It seems clear, Ray, that you see Robin’s thesis as superior. I generally agree. But what then should historians of the New Right make of the strain that sincerely sees themselves as supporters of an older tradition? My answer would be to point out that every supporter of tradition has a different definition of “tradition” (e.g. unfettered local trade, local government, agrarian economy, America as the shining city of morals on a hill, church-based schooling, etc.). Because of this relativism between traditions, to me the so-called defenders of tradition end up being reactionaries (unless we run across that rare group that happens to have a coherent vision of “tradition”).

    Minor quibble: If Kansas is considered part of the Midwest, it’s been a right-to-work state since the late 1980s or early 1990s. So Indiana is taking its cues from Kansas! Comforting, I’m sure.

    – TL

  2. BTW: In reading that exchange I got severely annoyed on Robin’s behalf. Robin points out that conservatism is diverse due to its situational reactionary-ness, and then Lilla utterly misses the point by claiming that Robin “has no clear idea of what he means by ‘conservatism.'” Holy bejesus. Robin does have a definition, based on relativism, and you just don’t agree with it. Holding onto “the past” as a baseline definition of conservatism is also relativistic because one can always ask “which past”? …SIGH…. – TL

  3. Tim,

    The Midwest distinction is funky to me. Iowa is a RTW state and as you say so is Kansas. Is the line between Midwest and plains the Mississippi River?

    To your point about tradition, which is a good one, I take as one of Robin’s main points that the well-spring of what we consider modern conservatism has reactionary intentions. What I think Robin suggests is a link between justice and ideas that might be included in some actions to return to a tradition, but the big conservative thinkers had little use for justice as an end in itself.

    In this sense, I think you either buy his evidence or you contest with other evidence. The IN examples I put out seemed to suggest that Robin’s argument made sense. But then again…I look forward to alternative views.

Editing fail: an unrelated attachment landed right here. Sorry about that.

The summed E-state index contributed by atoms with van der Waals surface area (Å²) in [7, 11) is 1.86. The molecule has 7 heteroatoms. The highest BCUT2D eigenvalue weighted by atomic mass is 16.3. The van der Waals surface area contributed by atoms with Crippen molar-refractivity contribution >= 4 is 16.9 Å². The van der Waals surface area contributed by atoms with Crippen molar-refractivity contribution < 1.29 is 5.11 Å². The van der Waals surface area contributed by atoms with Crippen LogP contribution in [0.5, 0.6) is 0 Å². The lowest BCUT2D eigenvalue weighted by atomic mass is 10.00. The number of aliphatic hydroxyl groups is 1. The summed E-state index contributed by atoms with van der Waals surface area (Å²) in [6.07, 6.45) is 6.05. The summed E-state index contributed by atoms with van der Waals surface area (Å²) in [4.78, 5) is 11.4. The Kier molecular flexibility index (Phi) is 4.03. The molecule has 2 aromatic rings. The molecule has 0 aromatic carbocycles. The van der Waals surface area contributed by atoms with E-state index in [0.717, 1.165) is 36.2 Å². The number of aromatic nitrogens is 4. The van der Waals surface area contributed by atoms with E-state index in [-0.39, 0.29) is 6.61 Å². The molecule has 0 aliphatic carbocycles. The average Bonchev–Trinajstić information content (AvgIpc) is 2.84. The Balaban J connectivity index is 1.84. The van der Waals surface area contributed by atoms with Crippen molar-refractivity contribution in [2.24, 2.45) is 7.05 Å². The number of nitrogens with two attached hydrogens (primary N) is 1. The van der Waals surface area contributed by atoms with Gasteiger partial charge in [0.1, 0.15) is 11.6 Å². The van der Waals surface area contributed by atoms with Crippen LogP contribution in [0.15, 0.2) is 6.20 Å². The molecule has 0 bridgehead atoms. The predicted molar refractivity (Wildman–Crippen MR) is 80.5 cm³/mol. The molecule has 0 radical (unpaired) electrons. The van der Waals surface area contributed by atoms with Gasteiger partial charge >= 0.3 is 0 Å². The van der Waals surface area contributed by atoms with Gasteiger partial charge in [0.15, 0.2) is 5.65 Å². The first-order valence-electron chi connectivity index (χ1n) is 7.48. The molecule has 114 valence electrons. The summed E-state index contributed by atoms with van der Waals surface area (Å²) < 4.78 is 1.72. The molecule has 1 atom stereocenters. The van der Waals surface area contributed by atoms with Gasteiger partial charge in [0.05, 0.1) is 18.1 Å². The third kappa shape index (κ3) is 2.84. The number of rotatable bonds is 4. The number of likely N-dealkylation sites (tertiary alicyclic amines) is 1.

4. I too was surprised at Lilla’s willful disregard of Robin’s definitions. Robin’s letter struck me as pretty substantial and Lilla wrote a reply as if most of Robin’s letter didn’t matter. I take as quite revealing Robin’s aside about Lilla commenting almost exclusively on the introduction to the book.

  5. Thanks for the interesting post. I’ve also been watching with interest the various conservative bills flying through the Indiana General Assembly. I recently moved to Indianapolis. I took a job at one of the big local law firms in its labor group but now work for the state. What I find interesting is how quick many of the younger people here are to distance themselves from “social conservatives.” They want to draw a clear distinction between themselves, who often voted for Mitch Daniels, and those like Mike Delph, the state senator who sponsored the immigration bill and tried, and failed, to get a birther bill through the General Assembly. These fiscal conservatives aren’t xenophobic, they don’t care whether someone is gay, etc. But unions aren’t important, programs for the poor aren’t that helpful, it would be nice to have better schools, but what can you do? There’s a naïveté with this sentiment that surprises me every time I hear it. Someone at the law firm told me that unions aren’t important because there are so many laws to protect employees. This is while we’re sitting in a employer-side firm that takes millions of dollars in fees from employers and the Chamber of Commerce as part of the effort to crush unions and any nascent union efforts. That being said, thinking about your statement about the conflicting or uncoordinated efforts of reaction, I’m wondering if there’s a change in tactics on the part of the right or reaction or capital or what have you. I’m not sure if I’d put this in psychological terms or even something of consciously aware, or whether this is something structural. But, regardless of the crazies in the Republican race, there’s a move away from blatant racism or homophobia to something nominally colorblind and process oriented that will nonetheless still protect entrenched power, albeit one that appears more fair, open and fluid. I’m not even sure whether this change is happening is the interesting question, or whether how and why is more important.

    By the way, the only thing that surprises me about the Chamber of Commerce representative’s statement is that he or she was so clumsy. Usually the message is controlled enough to maintain the disconnect between what they say in private and what they tell the public.

  6. Sorry to take so long to reply to your comments, anonymous. Your point about the Chamber’s rep being a bit clumsy is right on. He had been very good and on point for most of the talk but was tripped up a bit by the union rep, a guy he has spoken with in situations like this one before. I understood the Chamber rep’s revelation as something that happens once the deed is done. He probably relaxed and let slip the view of the corporations he represents. Revealing, but as you suggest above, almost beside the point if the younger generation of grad school professionals don’t understand the reason unions exist or how corporate power is not an end in itself.

Comments are closed.